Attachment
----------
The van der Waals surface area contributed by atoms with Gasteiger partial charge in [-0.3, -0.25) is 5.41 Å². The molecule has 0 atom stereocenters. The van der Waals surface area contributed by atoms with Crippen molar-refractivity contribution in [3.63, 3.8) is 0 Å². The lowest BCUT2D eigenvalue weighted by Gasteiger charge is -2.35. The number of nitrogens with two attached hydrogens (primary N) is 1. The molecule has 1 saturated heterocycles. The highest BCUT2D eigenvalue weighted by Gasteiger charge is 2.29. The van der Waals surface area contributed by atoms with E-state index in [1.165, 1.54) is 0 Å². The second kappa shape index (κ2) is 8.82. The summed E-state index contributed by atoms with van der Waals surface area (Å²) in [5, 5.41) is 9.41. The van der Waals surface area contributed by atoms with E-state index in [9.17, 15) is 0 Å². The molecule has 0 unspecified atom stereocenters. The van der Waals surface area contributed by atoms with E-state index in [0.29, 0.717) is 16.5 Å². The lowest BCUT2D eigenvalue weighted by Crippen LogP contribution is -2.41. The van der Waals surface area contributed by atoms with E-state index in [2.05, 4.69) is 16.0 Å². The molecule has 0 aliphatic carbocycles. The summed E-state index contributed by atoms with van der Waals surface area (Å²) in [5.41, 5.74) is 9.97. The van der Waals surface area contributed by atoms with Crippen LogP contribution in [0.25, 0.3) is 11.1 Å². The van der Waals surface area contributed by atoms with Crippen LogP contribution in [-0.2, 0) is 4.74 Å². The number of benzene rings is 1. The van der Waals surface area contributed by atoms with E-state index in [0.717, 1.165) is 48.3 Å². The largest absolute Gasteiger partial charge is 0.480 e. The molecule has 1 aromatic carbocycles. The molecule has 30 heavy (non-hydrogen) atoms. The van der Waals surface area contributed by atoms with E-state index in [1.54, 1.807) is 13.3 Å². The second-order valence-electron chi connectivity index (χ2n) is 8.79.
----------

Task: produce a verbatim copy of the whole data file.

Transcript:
The van der Waals surface area contributed by atoms with Gasteiger partial charge in [-0.3, -0.25) is 5.41 Å². The molecule has 0 atom stereocenters. The van der Waals surface area contributed by atoms with Crippen molar-refractivity contribution in [3.63, 3.8) is 0 Å². The lowest BCUT2D eigenvalue weighted by Gasteiger charge is -2.35. The number of nitrogens with two attached hydrogens (primary N) is 1. The molecule has 1 saturated heterocycles. The highest BCUT2D eigenvalue weighted by Gasteiger charge is 2.29. The van der Waals surface area contributed by atoms with E-state index in [1.165, 1.54) is 0 Å². The second kappa shape index (κ2) is 8.82. The summed E-state index contributed by atoms with van der Waals surface area (Å²) in [5, 5.41) is 9.41. The van der Waals surface area contributed by atoms with E-state index in [9.17, 15) is 0 Å². The molecule has 0 unspecified atom stereocenters. The van der Waals surface area contributed by atoms with E-state index in [0.29, 0.717) is 16.5 Å². The lowest BCUT2D eigenvalue weighted by Crippen LogP contribution is -2.41. The van der Waals surface area contributed by atoms with E-state index in [2.05, 4.69) is 16.0 Å². The molecule has 0 aliphatic carbocycles. The summed E-state index contributed by atoms with van der Waals surface area (Å²) in [5.41, 5.74) is 9.97. The van der Waals surface area contributed by atoms with Crippen LogP contribution in [0.25, 0.3) is 11.1 Å². The van der Waals surface area contributed by atoms with Crippen LogP contribution in [-0.2, 0) is 4.74 Å². The number of benzene rings is 1. The van der Waals surface area contributed by atoms with E-state index in [0.717, 1.165) is 48.3 Å². The largest absolute Gasteiger partial charge is 0.480 e. The molecule has 1 aromatic carbocycles. The molecule has 30 heavy (non-hydrogen) atoms. The van der Waals surface area contributed by atoms with E-state index in [1.54, 1.807) is 13.3 Å². The second-order valence-electron chi connectivity index (χ2n) is 8.79.